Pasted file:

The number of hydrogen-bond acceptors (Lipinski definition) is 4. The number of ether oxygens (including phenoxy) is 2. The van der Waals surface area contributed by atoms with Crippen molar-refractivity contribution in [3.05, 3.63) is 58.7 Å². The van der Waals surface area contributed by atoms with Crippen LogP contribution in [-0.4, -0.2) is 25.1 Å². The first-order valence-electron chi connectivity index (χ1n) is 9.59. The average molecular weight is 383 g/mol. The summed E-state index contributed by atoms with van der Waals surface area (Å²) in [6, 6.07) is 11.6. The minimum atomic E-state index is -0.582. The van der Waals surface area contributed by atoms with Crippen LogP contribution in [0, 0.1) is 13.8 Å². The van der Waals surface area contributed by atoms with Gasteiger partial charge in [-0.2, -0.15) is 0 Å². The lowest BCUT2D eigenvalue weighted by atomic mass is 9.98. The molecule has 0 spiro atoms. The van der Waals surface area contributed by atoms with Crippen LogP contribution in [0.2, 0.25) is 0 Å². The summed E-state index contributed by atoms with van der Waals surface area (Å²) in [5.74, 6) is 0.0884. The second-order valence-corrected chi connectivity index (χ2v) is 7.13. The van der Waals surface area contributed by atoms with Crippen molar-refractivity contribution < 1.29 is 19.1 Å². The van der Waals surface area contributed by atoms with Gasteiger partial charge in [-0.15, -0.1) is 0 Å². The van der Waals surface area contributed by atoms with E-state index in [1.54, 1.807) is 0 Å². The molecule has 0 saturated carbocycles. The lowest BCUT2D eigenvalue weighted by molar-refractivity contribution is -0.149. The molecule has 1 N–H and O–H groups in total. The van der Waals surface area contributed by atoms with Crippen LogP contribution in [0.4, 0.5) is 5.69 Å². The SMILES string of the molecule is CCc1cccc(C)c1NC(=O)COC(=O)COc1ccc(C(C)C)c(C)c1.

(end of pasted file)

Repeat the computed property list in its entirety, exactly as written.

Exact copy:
The number of hydrogen-bond acceptors (Lipinski definition) is 4. The number of ether oxygens (including phenoxy) is 2. The van der Waals surface area contributed by atoms with Crippen molar-refractivity contribution in [3.05, 3.63) is 58.7 Å². The van der Waals surface area contributed by atoms with Crippen LogP contribution in [-0.4, -0.2) is 25.1 Å². The first-order valence-electron chi connectivity index (χ1n) is 9.59. The average molecular weight is 383 g/mol. The summed E-state index contributed by atoms with van der Waals surface area (Å²) in [6, 6.07) is 11.6. The minimum atomic E-state index is -0.582. The van der Waals surface area contributed by atoms with Crippen LogP contribution in [0, 0.1) is 13.8 Å². The van der Waals surface area contributed by atoms with Gasteiger partial charge in [-0.2, -0.15) is 0 Å². The lowest BCUT2D eigenvalue weighted by atomic mass is 9.98. The molecule has 0 spiro atoms. The van der Waals surface area contributed by atoms with Crippen LogP contribution in [0.2, 0.25) is 0 Å². The summed E-state index contributed by atoms with van der Waals surface area (Å²) in [5.74, 6) is 0.0884. The second-order valence-corrected chi connectivity index (χ2v) is 7.13. The van der Waals surface area contributed by atoms with Crippen molar-refractivity contribution < 1.29 is 19.1 Å². The van der Waals surface area contributed by atoms with Gasteiger partial charge in [-0.15, -0.1) is 0 Å². The van der Waals surface area contributed by atoms with E-state index in [1.54, 1.807) is 0 Å². The molecule has 0 saturated carbocycles. The lowest BCUT2D eigenvalue weighted by molar-refractivity contribution is -0.149. The molecule has 1 N–H and O–H groups in total. The van der Waals surface area contributed by atoms with Crippen LogP contribution in [0.4, 0.5) is 5.69 Å². The SMILES string of the molecule is CCc1cccc(C)c1NC(=O)COC(=O)COc1ccc(C(C)C)c(C)c1.